verb (past and past participle cost)[with object]
- 1(Of an object or an action) require the payment of (a specified sum of money) before it can be acquired or done: each issue of the magazine costs $2.25More example sentences
- He suggested that the quality of the work was better than much of what was done in the private sector today costing large sums of money.
- She must dial a long distance number, which can cost great sums of money for extended Internet use.
- Some of these benefits cost significant sums of money to provide.
- 1.1Cause the loss of: driving at more than double the speed limit cost the woman her driving licenseMore example sentences
- The midweek loss cost the Celts second place in the table.
- In both away matches this season, Livi have sat in and invited attack, which duly cost them goals.
- It was the Hokies' only loss, and it cost them another shot at a national title.
- 1.2 • informal Be expensive for (someone): if you want to own an island, it’ll cost youMore example sentences
- He did not want to consider the public tendencies then and he did the same thing now, two years afterwards, which cost him.
- There are too many things that cost and not enough stuff that doesn't cost you.
- I will never regret my decision to go public, even though it has cost me greatly in many ways.
- 2 (past and past participle costed) Estimate the price of: it is their job to plan and cost a media schedule for the campaignMore example sentences
- Has anyone costed the price of a unit of electricity?
- It's not costed into the price of our t-shirts.
- It has to be confiscation, not purchase, as the ‘retrieval’ was not costed, or any price quoted.
nounBack to top
- 1An amount that has to be paid or spent to buy or obtain something: we are able to cover the cost of the event health care costs the tunnel has been built at no cost to the stateMore example sentences
price, asking price, market price, selling price, unit price, fee, tariff, fare, toll, levy, charge, rental; value, valuation, quotation, rate, worth• informal, • humorous damagedisbursements, overheads, running costs, operating costs, fixed costs; expenditure, spending, outlay
- She defended her decision to ask the students for the amount to cover the cost of repair.
- If this amount cannot cover the cost of the claim, then the balance is met out of the public purse.
- In many regions, the amount of cash payments for travel did not cover the cost of a monthly pass.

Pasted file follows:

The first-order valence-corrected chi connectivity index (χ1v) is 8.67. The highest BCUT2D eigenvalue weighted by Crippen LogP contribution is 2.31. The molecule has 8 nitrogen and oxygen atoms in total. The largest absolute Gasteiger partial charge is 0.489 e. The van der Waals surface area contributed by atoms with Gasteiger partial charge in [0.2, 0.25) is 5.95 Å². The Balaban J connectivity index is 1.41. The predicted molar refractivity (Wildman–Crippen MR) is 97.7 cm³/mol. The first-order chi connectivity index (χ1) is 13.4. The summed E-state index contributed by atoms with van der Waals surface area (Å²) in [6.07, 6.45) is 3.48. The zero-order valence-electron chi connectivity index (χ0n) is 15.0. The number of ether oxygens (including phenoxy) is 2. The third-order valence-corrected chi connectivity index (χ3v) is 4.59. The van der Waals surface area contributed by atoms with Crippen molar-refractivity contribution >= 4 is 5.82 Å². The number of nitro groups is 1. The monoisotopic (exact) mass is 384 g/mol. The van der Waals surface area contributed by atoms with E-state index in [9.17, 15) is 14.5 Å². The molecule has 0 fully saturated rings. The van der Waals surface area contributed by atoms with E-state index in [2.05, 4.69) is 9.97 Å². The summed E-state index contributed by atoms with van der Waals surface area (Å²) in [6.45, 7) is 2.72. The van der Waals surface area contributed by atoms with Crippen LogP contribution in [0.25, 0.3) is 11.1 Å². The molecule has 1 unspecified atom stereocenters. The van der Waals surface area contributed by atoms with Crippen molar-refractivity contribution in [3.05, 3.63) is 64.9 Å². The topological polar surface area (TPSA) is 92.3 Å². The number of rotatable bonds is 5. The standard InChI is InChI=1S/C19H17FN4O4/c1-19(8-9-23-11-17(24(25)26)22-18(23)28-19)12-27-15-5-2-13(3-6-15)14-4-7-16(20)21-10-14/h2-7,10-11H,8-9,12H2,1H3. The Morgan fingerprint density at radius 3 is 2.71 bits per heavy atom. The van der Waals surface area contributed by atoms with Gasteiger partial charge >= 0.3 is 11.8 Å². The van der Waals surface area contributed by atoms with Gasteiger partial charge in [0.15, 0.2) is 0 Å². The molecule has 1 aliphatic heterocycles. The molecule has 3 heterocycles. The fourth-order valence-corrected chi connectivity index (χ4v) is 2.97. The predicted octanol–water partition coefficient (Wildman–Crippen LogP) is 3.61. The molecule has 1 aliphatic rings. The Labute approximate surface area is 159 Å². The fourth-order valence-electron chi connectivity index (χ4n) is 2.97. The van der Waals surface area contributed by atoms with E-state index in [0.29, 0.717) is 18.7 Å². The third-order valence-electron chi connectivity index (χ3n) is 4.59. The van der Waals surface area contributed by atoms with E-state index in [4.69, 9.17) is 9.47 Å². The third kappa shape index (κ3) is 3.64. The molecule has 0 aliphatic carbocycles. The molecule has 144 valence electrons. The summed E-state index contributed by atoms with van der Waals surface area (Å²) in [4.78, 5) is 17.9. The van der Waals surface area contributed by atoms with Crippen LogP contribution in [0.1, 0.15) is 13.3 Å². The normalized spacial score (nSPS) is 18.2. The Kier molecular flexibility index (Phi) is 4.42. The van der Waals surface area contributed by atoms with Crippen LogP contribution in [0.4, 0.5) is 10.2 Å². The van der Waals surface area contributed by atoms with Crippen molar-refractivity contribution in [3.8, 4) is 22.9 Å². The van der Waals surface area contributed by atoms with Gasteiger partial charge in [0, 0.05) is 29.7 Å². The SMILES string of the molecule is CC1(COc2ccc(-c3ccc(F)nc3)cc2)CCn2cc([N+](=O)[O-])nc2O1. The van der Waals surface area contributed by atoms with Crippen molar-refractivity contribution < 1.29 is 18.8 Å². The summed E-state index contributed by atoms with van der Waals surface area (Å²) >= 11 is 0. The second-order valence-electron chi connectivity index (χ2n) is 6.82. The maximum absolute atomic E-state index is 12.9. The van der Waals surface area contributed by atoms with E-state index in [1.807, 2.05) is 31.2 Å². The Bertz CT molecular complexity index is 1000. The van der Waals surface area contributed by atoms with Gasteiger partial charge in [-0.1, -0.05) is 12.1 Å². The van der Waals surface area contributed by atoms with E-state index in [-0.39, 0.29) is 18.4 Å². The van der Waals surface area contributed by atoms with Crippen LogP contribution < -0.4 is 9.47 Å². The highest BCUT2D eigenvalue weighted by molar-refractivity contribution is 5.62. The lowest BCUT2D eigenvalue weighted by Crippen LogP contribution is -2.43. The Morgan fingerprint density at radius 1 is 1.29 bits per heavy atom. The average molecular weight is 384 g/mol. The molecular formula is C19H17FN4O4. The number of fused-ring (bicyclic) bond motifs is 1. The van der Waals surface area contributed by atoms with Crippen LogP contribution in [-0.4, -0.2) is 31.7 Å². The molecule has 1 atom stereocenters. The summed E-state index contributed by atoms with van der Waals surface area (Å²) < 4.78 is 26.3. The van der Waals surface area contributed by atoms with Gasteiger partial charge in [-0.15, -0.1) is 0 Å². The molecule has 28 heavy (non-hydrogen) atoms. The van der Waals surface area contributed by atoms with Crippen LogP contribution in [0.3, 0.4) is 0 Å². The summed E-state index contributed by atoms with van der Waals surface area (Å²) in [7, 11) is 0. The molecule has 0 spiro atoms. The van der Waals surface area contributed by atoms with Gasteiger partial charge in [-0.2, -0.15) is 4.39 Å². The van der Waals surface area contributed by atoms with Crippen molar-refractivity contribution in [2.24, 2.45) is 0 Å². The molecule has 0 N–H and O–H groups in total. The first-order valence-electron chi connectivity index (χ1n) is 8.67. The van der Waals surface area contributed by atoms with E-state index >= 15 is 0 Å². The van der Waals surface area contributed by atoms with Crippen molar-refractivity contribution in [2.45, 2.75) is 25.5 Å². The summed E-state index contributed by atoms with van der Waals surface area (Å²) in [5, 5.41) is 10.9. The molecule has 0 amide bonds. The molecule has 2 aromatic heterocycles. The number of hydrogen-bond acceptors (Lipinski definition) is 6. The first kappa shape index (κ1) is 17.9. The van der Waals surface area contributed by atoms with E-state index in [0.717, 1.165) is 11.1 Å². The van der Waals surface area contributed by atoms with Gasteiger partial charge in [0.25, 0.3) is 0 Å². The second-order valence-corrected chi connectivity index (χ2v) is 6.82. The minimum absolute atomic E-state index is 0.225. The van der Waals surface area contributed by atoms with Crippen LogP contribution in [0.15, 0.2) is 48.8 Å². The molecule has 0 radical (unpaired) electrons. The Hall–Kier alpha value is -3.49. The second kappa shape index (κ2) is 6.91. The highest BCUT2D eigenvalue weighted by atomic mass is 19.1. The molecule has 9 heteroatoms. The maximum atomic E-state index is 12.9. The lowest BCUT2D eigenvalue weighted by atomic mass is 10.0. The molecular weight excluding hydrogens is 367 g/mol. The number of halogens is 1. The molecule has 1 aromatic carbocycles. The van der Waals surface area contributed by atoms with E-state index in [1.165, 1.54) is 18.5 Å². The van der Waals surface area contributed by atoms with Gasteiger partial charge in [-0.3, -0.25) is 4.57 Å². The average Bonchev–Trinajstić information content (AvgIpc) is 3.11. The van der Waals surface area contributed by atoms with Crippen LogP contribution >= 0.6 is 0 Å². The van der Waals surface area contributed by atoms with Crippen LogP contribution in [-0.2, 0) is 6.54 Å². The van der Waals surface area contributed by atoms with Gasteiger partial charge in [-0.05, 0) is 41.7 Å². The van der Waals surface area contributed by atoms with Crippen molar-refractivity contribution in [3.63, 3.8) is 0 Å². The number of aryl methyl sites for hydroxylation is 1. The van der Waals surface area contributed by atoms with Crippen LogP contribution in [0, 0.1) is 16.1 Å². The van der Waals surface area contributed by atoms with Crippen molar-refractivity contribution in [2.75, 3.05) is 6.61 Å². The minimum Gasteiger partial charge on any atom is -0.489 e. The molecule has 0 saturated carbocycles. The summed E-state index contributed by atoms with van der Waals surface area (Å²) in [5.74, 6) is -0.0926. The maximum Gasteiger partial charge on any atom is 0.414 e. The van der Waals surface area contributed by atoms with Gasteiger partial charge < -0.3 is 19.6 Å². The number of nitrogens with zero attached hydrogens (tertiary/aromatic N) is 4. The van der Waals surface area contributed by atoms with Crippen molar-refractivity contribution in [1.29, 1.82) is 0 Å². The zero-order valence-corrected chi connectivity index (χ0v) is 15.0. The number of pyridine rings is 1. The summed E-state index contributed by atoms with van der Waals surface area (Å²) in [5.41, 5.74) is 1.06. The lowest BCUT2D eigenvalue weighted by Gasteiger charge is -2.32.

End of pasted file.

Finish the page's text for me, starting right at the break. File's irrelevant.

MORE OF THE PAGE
- 1.1The effort, loss, or sacrifice necessary to achieve or obtain something: she averted a train accident at the cost of her lifeMore example sentences
- Sometimes, early success is achieved at the cost of a child's childhood.
- The use of quality criteria makes comparison of trials easier to understand, but at the cost of inevitable loss of accuracy.
- Such a channel bonanza, however, may come at the cost of sacrificing channel capacity.
at all costs (or at any cost)
- Regardless of the price to be paid or the effort needed: he was anxious to avoid war at all costsMore example sentences
- Investors bailed out, fearing it had decided to take control of a US business at any cost in an effort to take its brand across the Atlantic.
- It seems that their agenda is growth at any cost regardless of the wishes of the people.
- Neutrality is a position of principle which should not be bartered at any cost or for any price.
- At cost price; without profit to the seller.More example sentences
- But for most retailers who essentially sell diapers at cost, the extra effort is more daunting - with no significant payoff.
- The remaining property assets are still included in the balance sheet at cost or at existing use valuations that are more than a decade old.
- The two units sell inventory back and forth at cost.
cost an arm and a leg
- see arm1.
cost someone dearly (or dear)
- Involve someone in a serious loss or a heavy penalty: they were really bad mistakes on my part and they cost us dearlyMore example sentences
- On paper they are a formidable outfit but poor decision making and a concession of penalties are costing them dearly.
- These extended redemption penalties can cost you dearly in the long run.
- His two losses in a row in the fifth and sixth rounds cost him dearly.
Middle English: from Old French coust (noun), couster (verb), based on Latin constare 'stand firm, stand at a price'.